Why it Matters - Takeaways for Private Equity Investors
- Diligence, diligence, diligence: Investment by private equity firms in nursing home facilities, along with other health care providers, requires diligence into quality and staffing levels of target facilities to assure that such facilities are not in the crosshairs of CMS or other regulatory agencies. If deficiencies in patient care or compliance are identified through diligence, and particularly multiple offenses by target operators, buyers need a post-closing plan with immediate action items to address the deficiencies.
- Expect transparency: Private equity investors should also assume that there will be full transparency of their ownership interests in health care providers and should be prepared to defend their stewardship. They should also be sure that their Medicare and Medicaid ownership disclosures are current and accurate, as outdated information may be more easily identified and scrutinized as data becomes more transparent and accessible.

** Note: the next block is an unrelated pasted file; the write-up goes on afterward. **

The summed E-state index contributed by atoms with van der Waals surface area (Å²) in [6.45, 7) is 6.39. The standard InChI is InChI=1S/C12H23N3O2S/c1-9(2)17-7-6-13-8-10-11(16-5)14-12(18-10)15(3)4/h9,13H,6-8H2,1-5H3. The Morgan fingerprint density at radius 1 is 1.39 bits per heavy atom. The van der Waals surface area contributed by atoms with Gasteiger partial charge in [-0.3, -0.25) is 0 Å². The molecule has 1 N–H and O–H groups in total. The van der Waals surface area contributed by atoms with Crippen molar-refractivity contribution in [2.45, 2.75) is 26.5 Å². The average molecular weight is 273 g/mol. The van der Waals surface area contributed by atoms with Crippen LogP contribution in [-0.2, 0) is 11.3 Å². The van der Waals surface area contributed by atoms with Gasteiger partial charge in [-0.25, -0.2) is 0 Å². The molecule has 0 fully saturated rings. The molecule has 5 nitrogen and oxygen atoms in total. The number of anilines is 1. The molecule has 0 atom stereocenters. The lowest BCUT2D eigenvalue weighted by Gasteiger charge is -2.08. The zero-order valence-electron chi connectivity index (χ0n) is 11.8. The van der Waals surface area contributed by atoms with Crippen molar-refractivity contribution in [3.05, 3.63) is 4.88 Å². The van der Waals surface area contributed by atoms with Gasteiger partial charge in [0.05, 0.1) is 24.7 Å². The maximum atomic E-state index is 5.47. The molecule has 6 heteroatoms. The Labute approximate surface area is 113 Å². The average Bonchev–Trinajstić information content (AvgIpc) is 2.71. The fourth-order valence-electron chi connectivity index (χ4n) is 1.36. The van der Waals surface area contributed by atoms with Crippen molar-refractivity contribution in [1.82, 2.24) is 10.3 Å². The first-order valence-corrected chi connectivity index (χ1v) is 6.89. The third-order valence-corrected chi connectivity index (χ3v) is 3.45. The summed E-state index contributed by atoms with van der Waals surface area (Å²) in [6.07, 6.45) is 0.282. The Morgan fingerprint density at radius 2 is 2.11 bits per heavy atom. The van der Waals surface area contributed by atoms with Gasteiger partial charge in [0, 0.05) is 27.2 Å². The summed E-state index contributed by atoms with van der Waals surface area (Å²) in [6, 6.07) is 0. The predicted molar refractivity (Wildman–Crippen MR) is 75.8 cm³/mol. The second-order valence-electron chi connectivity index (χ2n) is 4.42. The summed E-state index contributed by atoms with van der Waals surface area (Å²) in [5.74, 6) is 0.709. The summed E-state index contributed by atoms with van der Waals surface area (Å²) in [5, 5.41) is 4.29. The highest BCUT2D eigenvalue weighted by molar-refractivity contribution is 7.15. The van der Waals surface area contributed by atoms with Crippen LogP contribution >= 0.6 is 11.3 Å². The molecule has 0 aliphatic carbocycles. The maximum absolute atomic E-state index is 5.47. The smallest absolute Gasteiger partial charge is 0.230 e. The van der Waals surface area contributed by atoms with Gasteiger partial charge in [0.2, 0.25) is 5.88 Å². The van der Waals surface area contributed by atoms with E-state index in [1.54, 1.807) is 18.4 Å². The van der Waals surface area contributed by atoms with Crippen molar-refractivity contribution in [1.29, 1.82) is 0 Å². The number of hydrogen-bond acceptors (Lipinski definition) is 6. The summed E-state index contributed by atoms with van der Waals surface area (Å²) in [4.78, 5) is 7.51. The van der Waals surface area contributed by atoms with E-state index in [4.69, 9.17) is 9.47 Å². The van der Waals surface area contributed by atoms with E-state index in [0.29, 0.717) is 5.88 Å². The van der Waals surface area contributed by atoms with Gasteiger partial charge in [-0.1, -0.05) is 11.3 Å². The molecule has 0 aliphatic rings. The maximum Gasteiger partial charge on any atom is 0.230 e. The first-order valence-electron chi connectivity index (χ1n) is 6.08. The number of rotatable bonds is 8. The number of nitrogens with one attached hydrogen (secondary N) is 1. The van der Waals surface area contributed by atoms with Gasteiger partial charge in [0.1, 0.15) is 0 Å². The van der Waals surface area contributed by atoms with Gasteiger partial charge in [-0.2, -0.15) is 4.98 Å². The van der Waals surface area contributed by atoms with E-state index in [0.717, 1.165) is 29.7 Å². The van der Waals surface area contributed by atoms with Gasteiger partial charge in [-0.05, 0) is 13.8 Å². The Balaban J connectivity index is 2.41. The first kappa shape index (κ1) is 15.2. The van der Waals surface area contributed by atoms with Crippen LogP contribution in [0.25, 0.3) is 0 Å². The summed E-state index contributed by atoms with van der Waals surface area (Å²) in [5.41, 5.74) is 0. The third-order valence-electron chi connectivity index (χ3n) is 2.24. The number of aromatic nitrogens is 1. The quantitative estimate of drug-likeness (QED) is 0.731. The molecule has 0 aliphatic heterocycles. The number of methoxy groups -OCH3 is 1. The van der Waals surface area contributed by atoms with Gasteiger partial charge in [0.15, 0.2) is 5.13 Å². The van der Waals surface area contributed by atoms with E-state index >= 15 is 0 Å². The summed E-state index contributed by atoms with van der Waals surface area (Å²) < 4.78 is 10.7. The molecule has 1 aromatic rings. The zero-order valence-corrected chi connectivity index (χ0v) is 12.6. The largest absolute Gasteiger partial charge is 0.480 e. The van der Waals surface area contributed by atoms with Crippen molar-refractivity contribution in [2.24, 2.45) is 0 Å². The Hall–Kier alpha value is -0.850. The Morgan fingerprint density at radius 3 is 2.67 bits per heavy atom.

- Nursing homes are not the only target: The Biden Administration’s focus on private equity investment in nursing homes will likely extend beyond nursing homes to other service sectors where quality outcomes and staffing levels may be criticized, particularly where market power is high.
- Create a culture of compliance: Private equity investors should ensure that the facilities that they own and operate adhere to best industry practices, which include maintaining updated policies and procedures and internal controls, and ensuring that compliance issues are identified, documented, investigated, and remediated. Outside counsel can be instrumental in helping to establish proper internal controls, as well as addressing compliance issues as they arise.